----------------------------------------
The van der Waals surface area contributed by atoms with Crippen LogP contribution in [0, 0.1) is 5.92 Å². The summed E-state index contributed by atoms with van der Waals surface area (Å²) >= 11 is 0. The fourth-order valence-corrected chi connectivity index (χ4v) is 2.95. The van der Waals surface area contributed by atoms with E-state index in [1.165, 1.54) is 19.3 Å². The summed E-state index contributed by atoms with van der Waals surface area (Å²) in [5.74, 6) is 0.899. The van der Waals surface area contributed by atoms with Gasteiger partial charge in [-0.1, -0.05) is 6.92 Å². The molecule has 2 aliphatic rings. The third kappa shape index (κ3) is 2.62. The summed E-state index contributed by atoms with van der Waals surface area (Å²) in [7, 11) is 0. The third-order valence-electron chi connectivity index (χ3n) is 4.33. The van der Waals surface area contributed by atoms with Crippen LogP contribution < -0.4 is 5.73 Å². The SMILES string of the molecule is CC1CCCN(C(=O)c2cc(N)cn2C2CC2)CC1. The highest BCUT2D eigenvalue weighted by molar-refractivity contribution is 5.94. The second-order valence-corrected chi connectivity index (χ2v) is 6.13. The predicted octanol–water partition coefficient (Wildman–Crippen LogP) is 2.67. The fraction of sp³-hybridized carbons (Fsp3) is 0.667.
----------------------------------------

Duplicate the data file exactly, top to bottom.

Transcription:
The van der Waals surface area contributed by atoms with Crippen LogP contribution in [0, 0.1) is 5.92 Å². The summed E-state index contributed by atoms with van der Waals surface area (Å²) >= 11 is 0. The fourth-order valence-corrected chi connectivity index (χ4v) is 2.95. The van der Waals surface area contributed by atoms with E-state index in [1.165, 1.54) is 19.3 Å². The summed E-state index contributed by atoms with van der Waals surface area (Å²) in [5.74, 6) is 0.899. The van der Waals surface area contributed by atoms with Gasteiger partial charge in [-0.1, -0.05) is 6.92 Å². The molecule has 2 aliphatic rings. The third kappa shape index (κ3) is 2.62. The summed E-state index contributed by atoms with van der Waals surface area (Å²) in [7, 11) is 0. The third-order valence-electron chi connectivity index (χ3n) is 4.33. The van der Waals surface area contributed by atoms with Crippen LogP contribution < -0.4 is 5.73 Å². The SMILES string of the molecule is CC1CCCN(C(=O)c2cc(N)cn2C2CC2)CC1. The highest BCUT2D eigenvalue weighted by molar-refractivity contribution is 5.94. The second-order valence-corrected chi connectivity index (χ2v) is 6.13. The predicted octanol–water partition coefficient (Wildman–Crippen LogP) is 2.67. The fraction of sp³-hybridized carbons (Fsp3) is 0.667.